You can of course also enjoy the famous Vietnamese fried egg rolls ‘Nem’ along with the daily staple of broth ‘Pho’. We recommend, during your Vietnam holiday, that you try some ‘Elephant Ear Fish’ which is a popular dish along the Mekong Delta. This somewhat dangerous looking fish is served in a spectacular upright position on your plate and tastes delicious. If you’re travelling in Vietnam during the TET Festival, you should also try the ‘Square cake’ or ‘Thí í’. Delicious.
Travelling in Vietnam safely
Vietnam is one of the safest countries in the world. Despite its large population, there’s very little crime and you’re unlikely to have any problems walking across the street at night even in the larger cities. However, it’s always important to remain vigilant and watch your belongings to prevent theft. We recommend that you leave your valuables behind in the hotel safe or baggage depot when going out into town. Beware of people posing to be taxi chauffeurs that want to take you to your hotel. Keep in mind that if we’ve arranged an arrival transfer for you, our local agent will be waiting for you carrying a sign with your name on it and the local agent’s logo. This logo can also be found on your voucher. Check to make sure it’s the same logo to make sure you’re leaving with the right person. If you plan on arranging your own taxi cab to your hotel, be sure to take a taxi with a metre in it and agree on a set price per kilometre with your driver. You may also run into sales people, taxi drivers or rickshaw drivers telling you they don’t have any change. Let them find change for you or check to see if you have smaller change, but never pay more than the agreed price. You’ll notice that if you decide to walk away, they’ll suddenly have plenty of change for you.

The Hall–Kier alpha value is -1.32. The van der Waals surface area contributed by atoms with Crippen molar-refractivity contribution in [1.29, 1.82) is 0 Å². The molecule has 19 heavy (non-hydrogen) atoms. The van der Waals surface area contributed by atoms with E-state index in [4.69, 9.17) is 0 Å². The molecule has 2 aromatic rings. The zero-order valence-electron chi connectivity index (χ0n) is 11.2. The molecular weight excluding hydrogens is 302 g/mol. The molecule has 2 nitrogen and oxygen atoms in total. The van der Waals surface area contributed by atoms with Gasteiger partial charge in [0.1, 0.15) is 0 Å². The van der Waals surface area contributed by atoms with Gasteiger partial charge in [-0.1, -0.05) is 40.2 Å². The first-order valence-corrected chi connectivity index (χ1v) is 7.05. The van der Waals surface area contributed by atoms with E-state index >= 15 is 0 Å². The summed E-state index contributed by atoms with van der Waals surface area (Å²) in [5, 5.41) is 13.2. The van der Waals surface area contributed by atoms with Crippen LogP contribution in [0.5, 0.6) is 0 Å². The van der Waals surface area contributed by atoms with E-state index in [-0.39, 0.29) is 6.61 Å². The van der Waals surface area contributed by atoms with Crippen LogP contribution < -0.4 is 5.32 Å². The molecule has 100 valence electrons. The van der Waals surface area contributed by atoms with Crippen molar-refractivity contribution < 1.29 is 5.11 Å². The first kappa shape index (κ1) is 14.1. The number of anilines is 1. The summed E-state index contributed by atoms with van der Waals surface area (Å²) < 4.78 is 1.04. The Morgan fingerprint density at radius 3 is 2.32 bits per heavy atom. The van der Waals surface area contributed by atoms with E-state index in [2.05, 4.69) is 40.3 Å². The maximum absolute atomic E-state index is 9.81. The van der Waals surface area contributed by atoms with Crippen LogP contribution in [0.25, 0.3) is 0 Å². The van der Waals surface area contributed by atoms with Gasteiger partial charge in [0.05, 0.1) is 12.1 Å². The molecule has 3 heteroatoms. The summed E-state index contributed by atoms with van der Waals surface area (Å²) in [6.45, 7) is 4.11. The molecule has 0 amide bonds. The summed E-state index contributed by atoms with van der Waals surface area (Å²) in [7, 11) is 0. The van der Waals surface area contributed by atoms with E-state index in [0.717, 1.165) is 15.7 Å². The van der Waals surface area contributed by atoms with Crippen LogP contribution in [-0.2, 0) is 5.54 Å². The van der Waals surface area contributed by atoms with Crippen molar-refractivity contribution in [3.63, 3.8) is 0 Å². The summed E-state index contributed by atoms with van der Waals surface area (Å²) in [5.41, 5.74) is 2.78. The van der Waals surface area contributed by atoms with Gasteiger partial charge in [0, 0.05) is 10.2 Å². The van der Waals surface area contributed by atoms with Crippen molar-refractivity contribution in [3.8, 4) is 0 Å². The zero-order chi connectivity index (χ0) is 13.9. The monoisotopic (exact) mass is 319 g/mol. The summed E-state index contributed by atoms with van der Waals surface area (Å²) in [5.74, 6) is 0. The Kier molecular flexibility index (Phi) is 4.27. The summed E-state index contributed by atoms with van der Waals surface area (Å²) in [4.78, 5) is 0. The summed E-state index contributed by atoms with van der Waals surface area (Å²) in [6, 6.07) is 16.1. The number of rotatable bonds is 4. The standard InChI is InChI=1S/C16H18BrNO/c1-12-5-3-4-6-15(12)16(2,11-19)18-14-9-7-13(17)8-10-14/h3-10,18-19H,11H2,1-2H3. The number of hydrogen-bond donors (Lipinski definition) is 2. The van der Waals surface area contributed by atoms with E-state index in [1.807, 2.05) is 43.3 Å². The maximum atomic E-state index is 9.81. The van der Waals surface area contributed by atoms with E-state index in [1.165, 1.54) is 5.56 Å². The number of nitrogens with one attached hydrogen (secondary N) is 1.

Travelling in Vietnam: Meet the local people
During your Vietnam trip you’ll discover how friendly the Vietnamese people truly are. When you meet our local partner in Hanoi, it will almost seem as if the hotel is a living room and that you’re being welcomed like a long lost relative. That’s just the way the Vietnamese are, very warm, inviting and accommodating. Family and traditions are very important to them and the people in the mountain tribes still live according to ancient traditions.
These days however, western lifestyle is slowly influencing Vietnamese day-to-day life, especially in the cities and in Southern Vietnam. You’ll see French and American influences here resulting from the occupation by France and the Vietnam War. You’ll also see Chinese and communist influences in Vietnamese architecture or for instance in the Vietnamese flag (red and yellow). The people of Vietnam have become increasingly socialist-orientated.
Travelling in Vietnam: What to pack?
Vietnam has quite a lot of rainfall so an occasional shower can be expected all year long. Don’t forget to bring along a light rain coat if you’re travelling in Vietnam during the rainy season. You’ll also want to bring along some sun cream as during our summer months, Vietnam’s temperatures are around 30 degrees Celsius and in between tropical rain showers, the sun can get pretty bright. During December and January it can be quite cold, especially in the north so you’ll probably want to bring along a warm sweater for the evenings.
Take a look at some of our other tips on what to take when travelling in Vietnam:
• visa (you need to have a visa before you arrive in Vietnam)
• passport/ international travel document
• universal plug adaptor
• rain mac
• thick sweater (December – February, especially when travelling in Northern Vietnam)
• First Aid kit
• charger for your mobile phone, camera and any other electrical devices
• insect repellent
• walking shoes with a good tread
• daypack (during several of our modules you’ll leave behind the bulk of your baggage in a storage room at your hotel)
Did you know….
• That Vietnamese often transport anyone or anything on the back of their mopeds?
• That the typical Vietnamese cone-shaped hats are called ‘non la’?
• That Vietnamese women in larger cities cover their arms and legs as much as possible so that they don’t get a tan?
• That Vietnamese women are in charge at home, even though the man is supposedly the head of the family?
• That snake is commonly eaten in some areas of Vietnam?
• That bull’s penis stew is a common street-food dish?
• That the Vietnamese are crazy about laughing cow cheese?
• That the Vietnamese in Can Tho drink snake wine because they believe it gives them strength?
Click here to see our bite-sized Vietnam tours
Click here to see our suggested holidays in Vietnam